While de-regulation does support the property rights model of corporate ownership, it does not generally address monopoly-based power and market inequalities such as between ILECs and their competitors. Furthermore, it does not address problematic or fraudulent methods used to account for what one's property is. More importantly, the private property rights of government-granted monopolies have always been subject to regulation and supervision. Common carriers have long been charged with the obligation to act in a reasonable and non-discriminatory manner. Here, the 1996 Act and FCC interpretations are designed to put constraints on the monopoly players in order to correct market failure (including that induced by monopoly). "No monopolist is entitled to be protected from the effects of technological change. The policy of the 1996 Act is to assist the forces relying on new technology to undermine the traditional monopoly."
A very different House of Representatives from the one that helped design and approve the 1996 Act voted to pass HR 1542. The votes were split among financial lines: those that supported the bill had, for the most part, accepted greater campaign and PAC contributions from the ILECs than from their competitors. The bill, however, did not fare as well in the Senate where Senator Fritz Hollings, the Ranking Democrat on the Commerce, Science and Transportation Committee and a principal author of The 1996 Act, opposed it. Tauzin has vowed to continue his work.
On Feb. 20th, 2003, the FCC culminated its second Triennial Review by announcing its plan for the telephone and DSL-based broadband networks. In essence, the plan allows competition in narrowband local phone services, but denies all but the wish for meaningful competition in broadband connectivity. The effect is that we are likely to have even fewer ISPs and less choice in broadband providers, more restrictions and less innovation in DSL service, and no real hope for faster (fiber) deployment.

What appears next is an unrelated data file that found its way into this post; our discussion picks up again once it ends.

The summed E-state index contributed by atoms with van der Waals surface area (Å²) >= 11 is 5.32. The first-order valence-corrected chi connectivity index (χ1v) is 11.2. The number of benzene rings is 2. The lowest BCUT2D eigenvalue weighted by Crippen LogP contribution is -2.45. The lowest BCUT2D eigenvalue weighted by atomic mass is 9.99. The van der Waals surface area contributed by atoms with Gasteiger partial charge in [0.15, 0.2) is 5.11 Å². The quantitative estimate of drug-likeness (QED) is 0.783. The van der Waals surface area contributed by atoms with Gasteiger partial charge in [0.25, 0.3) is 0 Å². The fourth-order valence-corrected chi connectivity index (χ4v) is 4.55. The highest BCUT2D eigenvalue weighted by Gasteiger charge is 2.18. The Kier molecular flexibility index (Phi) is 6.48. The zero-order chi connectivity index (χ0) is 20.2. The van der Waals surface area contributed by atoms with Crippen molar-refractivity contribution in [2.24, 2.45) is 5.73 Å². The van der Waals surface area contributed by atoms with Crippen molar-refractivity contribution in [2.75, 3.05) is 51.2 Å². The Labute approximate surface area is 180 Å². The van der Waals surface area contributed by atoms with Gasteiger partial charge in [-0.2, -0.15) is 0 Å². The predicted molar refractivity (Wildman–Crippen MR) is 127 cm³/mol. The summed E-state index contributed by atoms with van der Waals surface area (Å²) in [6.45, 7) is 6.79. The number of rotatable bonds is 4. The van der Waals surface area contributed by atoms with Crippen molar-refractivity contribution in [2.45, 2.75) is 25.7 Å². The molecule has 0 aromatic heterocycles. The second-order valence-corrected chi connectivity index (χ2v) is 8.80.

Much of the controversy centers on rules for Unbundled Network Elements (UNEs). Four main points are of interest (each discussed in more detail below) are:
Under 47 USC § 251(d)(2)(B), the FCC must decide which network elements should be unbundled (and which ILECs must make available to CLECs). In 1999, the FCC had redefined "market impairment" as a basis for unbundling elements. In United States Telecom Ass'n v FCC, 351 U.S. App. D.C. 329, 290 F.3d 415 (May, 2002), the court considered the FCC's implementation of the Local Competition Order (requiring ILECs to lease a variety of network elements, explained below, to competitors) and the Line Sharing Order (requiring unbundling of parts of the copper loop for DSL competitors). Both orders were remanded to the Commission for reconsideration. The court determined that the guidelines didn't take into account "alternative elements outside the incumbent's network." Furthermore, "the Commission decided to make its unbundling requirements (except for two elements) applicable uniformly to all elements in every geographic or customer market."
As to almost every element, the Commission chose to adopt a uniform national rule, mandating the element's unbundling in every geographic market and customer class, without regard to the state of competitive impairment in any particular market. As a result, UNEs will be available to CLECs in many markets where there is no reasonable basis for thinking that competition is suffering from any impairment of a sort that might have the object of Congress's concern.
The FCC's 1999 order had defined a copper wire (like the kind coming into most homes and many businesses) as having two parts: a lower-frequency portion used to carry analog circuit-switched voiceband transmissions, and a high-frequency portion, above the voiceband, which allows a digital signal to travel on the line at the same time.
The FCC didn't take into account, however, the broadband competition from non-LECS such as cable, and to a lesser extent, satellite. The DSL market, according to this court, is already competitive in many areas (therefore not impaired), and the FCC didn't properly explain why unbundling the high-speed portion of copper lines was needed. The DC Circuit ruled that the FCC's generic UNE rules did not do a sufficiently detailed "impairment analysis."